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Garden Art

Local garden clubs have long tradition, but are changing

May 25, 2008
By RICHARD NILSEN, The Leader-Herald
Kathy Eglin is co-president of the Kingsboro Garden Club, but there was a time when she said she might not have been asked to be a member.

“At one time, the garden clubs were very exclusive white-gloves-and-heels meetings of the upper crust,” Eglin said. “With social changes over the years, it is no longer a wealthy person’s club.”

Although flower arranging and garden designing can be competitive, Eglin said the contemporary garden clubs coordinate, cooperate with each other and tend to be much more accepting.

“We are actively looking for more members,” Eglin said.

She said club members had welcomed three new people at their meeting earlier in the week and have 28 of 35 possible according to their club rules.

Co-President Agnes Rodd said the club is very active. She said the club’s most visible display project is at the Fonda Fair. She said a large percentage of the 64,000 annual visitors through the gate go through the club’s flower show.

She said one function of the club is providing educational information to the public. She said members serve as hostesses at the fair to explain the displays and answer questions.

“We do this flower show in conjunction with the Canajoharie-Fort Plain Garden Club,” Eglin said.

The combined efforts of the Kingsboro and Canajoharie-Fort Plain clubs have not gone unnoticed at the state level, Eglin said.

“We took a first-place state prize for a flower show in a public place,” Rodd said.

The club is sponsoring a contest with cash prizes for the Johnstown 250th anniversary celebration. A member of the Canajoharie-Fort Plain Garden Club — Geri Raymond — will serve as one of the judges.

“Each [city] ward will have prizes awarded and a grand prize of $200 will be awarded as well,” Eglin said.

She said she wished to thank Bruce Becker for donating prize money for the event.

Each of the city wards will have first-, second- and third-place prizes of $100, $50 and $25. The best night-time display will receive a $100 prize.

“Applications need to be made by June 10,” Eglin said. “Judging will be July 8 with prizes announced and awarded at the bandshell park the evening of July 11 along with an ice cream social.”

Raymond is vice president of the Canajoharie-Fort Plain Garden Club and will help judge the displays in Johnstown as part of the cooperative efforts between garden clubs. Eglin said all 13 judges for the Johnstown 250th contest are from out of the area.

“I’ve been a member of the [Canajoharie-Fort Plain Garden] club for 20 years,” Raymond said.

Both clubs have a long history, with the Kingsboro club looking back 73 years and the Canajoharie-Fort Plain club in existence “since the 1930s,” according to Raymond.

“Back then, it was called the Home and Garden Club,” Raymond said.

She said their club met every month except January on the first Thursday of the month and averaged 40 members.

The newest local club in the area is the Sacandaga Garden Club which started in 1972. President Michelle Acquaro said her group have 28 members and meet in the Bradt Municipal Building the first Thursday of the month at 1 p.m. unless they have a workshop, which starts at 10 a.m.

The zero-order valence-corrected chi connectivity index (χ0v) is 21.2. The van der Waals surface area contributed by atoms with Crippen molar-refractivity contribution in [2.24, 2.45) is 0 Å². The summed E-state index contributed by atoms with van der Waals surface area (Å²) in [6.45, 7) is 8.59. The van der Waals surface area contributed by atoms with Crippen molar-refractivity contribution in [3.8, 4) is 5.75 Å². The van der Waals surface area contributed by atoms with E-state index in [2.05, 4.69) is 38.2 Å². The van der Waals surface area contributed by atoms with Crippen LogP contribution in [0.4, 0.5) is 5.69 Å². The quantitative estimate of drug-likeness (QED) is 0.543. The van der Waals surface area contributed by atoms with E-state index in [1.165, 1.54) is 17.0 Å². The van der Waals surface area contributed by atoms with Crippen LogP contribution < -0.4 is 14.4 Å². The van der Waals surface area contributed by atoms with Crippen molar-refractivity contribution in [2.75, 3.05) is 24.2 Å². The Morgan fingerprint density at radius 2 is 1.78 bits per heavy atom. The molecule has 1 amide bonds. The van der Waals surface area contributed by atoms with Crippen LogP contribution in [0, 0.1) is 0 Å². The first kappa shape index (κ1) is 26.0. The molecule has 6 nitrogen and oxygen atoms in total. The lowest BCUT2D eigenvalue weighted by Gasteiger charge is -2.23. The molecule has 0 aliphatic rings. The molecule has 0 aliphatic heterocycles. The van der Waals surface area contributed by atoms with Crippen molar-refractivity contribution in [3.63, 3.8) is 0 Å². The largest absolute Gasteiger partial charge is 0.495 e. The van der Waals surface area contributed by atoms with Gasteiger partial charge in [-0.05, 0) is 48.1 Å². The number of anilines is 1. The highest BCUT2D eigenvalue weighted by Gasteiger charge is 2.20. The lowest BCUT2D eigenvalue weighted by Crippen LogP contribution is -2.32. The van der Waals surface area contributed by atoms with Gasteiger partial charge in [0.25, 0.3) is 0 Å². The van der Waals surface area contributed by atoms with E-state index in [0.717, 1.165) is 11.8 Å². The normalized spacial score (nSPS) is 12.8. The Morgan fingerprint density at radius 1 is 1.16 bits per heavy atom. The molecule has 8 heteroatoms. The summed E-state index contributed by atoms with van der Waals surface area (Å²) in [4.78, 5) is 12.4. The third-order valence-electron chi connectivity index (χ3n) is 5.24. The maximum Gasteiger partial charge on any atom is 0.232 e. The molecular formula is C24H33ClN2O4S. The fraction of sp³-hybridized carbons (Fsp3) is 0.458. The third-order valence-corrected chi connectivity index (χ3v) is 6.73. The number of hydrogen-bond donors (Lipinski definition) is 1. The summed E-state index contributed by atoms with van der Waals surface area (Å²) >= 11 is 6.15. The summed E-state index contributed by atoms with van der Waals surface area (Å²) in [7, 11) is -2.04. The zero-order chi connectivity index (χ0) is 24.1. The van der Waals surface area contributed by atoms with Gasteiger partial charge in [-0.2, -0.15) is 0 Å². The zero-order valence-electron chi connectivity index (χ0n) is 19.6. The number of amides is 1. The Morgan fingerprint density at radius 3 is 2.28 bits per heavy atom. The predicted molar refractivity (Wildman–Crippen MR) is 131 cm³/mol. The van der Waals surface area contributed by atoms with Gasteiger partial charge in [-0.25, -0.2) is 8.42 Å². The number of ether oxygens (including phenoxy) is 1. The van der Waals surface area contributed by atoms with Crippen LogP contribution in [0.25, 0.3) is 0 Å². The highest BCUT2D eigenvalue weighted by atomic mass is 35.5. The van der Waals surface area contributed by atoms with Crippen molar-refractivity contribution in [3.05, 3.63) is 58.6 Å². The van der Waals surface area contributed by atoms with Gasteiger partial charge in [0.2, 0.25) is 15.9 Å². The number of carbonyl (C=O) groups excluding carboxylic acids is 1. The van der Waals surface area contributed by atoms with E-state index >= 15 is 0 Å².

Among that club’s projects are making Christmas wreaths for municipal buildings. Members don’t meet July and August.

“We do seasonal projects for shut-ins, special events, provide tray-baskets for [Mountain Valley] Hospice and are open to new members,” Acquaro said.

She said they will have a display at the Northville Library the first week of June to help publicize their club.

Two of the projects for the Kingsboro Garden Club include the herb gardens at Sir William Johnson Hall Historic Site in Johnstown and the Veterans Memorial on North Kingsboro Avenue in Gloversville. Members were working at the Johnson Hall site Friday, getting it ready for expected visitors over the Memorial Day weekend.

Rodd said she had done a special “Three Sisters” educational display which won a state prize on historic corn, beans and squash. She said she used “historic” seeds that took two years to grow. She worked closely with Cornell Cooperative Extension of Fulton & Montgomery Counties on the project.

“Part of the process for state contests is putting together ‘books of evidence’ documenting the project,” Rodd said.

Eglin said rules for displays include how high and wide an arrangement can be by number of inches. She said they can be quite strict and competitive. She said some of the newer directions for the club include environmental awareness projects such as the “Woodsy Owl” poster contest for children it is sponsoring that can go on to the national level.

Rodd said the club places flower arrangements monthly at both Johnstown and Gloversville libraries, has made wreaths for First Night celebrations in the past and has placed arrangements with Amsterdam Memorial Hospital among other places.

For more information call Eglin at 883-3041 or Yvonne Major at 762-1705. Major said applications for the flower contest are available at Johnstown City Hall and many businesses on Main Street in Johnstown.

Richard Nilsen is a general assignment reporter and can be reached at

Article Photos

From left, Kingsboro Garden Club co-President Agnes Rodd, and members Janice Winney, Marge McGuire and Pat Lanois work at a flower garden at the Sir William Johnson Historic Site in Johnstown Friday.



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